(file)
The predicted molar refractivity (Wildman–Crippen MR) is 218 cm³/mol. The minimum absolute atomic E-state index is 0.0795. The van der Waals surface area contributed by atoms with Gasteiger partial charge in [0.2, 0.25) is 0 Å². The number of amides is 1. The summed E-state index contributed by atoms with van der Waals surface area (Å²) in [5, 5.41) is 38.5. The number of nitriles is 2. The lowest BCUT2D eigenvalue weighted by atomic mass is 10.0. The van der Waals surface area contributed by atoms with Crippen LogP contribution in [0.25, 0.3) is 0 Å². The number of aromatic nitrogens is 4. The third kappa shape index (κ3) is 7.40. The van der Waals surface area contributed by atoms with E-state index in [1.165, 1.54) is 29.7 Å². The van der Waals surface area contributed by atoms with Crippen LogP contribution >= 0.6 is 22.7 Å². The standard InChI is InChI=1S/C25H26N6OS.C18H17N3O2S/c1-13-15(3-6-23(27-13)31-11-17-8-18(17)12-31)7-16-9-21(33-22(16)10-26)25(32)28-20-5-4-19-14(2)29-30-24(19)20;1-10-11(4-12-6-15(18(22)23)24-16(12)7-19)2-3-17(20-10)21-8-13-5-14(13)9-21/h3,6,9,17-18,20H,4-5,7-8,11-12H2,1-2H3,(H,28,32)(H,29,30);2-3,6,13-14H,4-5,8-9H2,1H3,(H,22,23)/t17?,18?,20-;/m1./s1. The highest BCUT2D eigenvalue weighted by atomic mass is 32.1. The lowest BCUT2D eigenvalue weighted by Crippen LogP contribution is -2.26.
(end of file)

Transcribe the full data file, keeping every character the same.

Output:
The predicted molar refractivity (Wildman–Crippen MR) is 218 cm³/mol. The minimum absolute atomic E-state index is 0.0795. The van der Waals surface area contributed by atoms with Gasteiger partial charge in [0.2, 0.25) is 0 Å². The number of amides is 1. The summed E-state index contributed by atoms with van der Waals surface area (Å²) in [5, 5.41) is 38.5. The number of nitriles is 2. The lowest BCUT2D eigenvalue weighted by atomic mass is 10.0. The van der Waals surface area contributed by atoms with Crippen LogP contribution in [0.25, 0.3) is 0 Å². The number of aromatic nitrogens is 4. The third kappa shape index (κ3) is 7.40. The van der Waals surface area contributed by atoms with E-state index in [1.165, 1.54) is 29.7 Å². The van der Waals surface area contributed by atoms with Crippen LogP contribution >= 0.6 is 22.7 Å². The standard InChI is InChI=1S/C25H26N6OS.C18H17N3O2S/c1-13-15(3-6-23(27-13)31-11-17-8-18(17)12-31)7-16-9-21(33-22(16)10-26)25(32)28-20-5-4-19-14(2)29-30-24(19)20;1-10-11(4-12-6-15(18(22)23)24-16(12)7-19)2-3-17(20-10)21-8-13-5-14(13)9-21/h3,6,9,17-18,20H,4-5,7-8,11-12H2,1-2H3,(H,28,32)(H,29,30);2-3,6,13-14H,4-5,8-9H2,1H3,(H,22,23)/t17?,18?,20-;/m1./s1. The highest BCUT2D eigenvalue weighted by atomic mass is 32.1. The lowest BCUT2D eigenvalue weighted by Crippen LogP contribution is -2.26.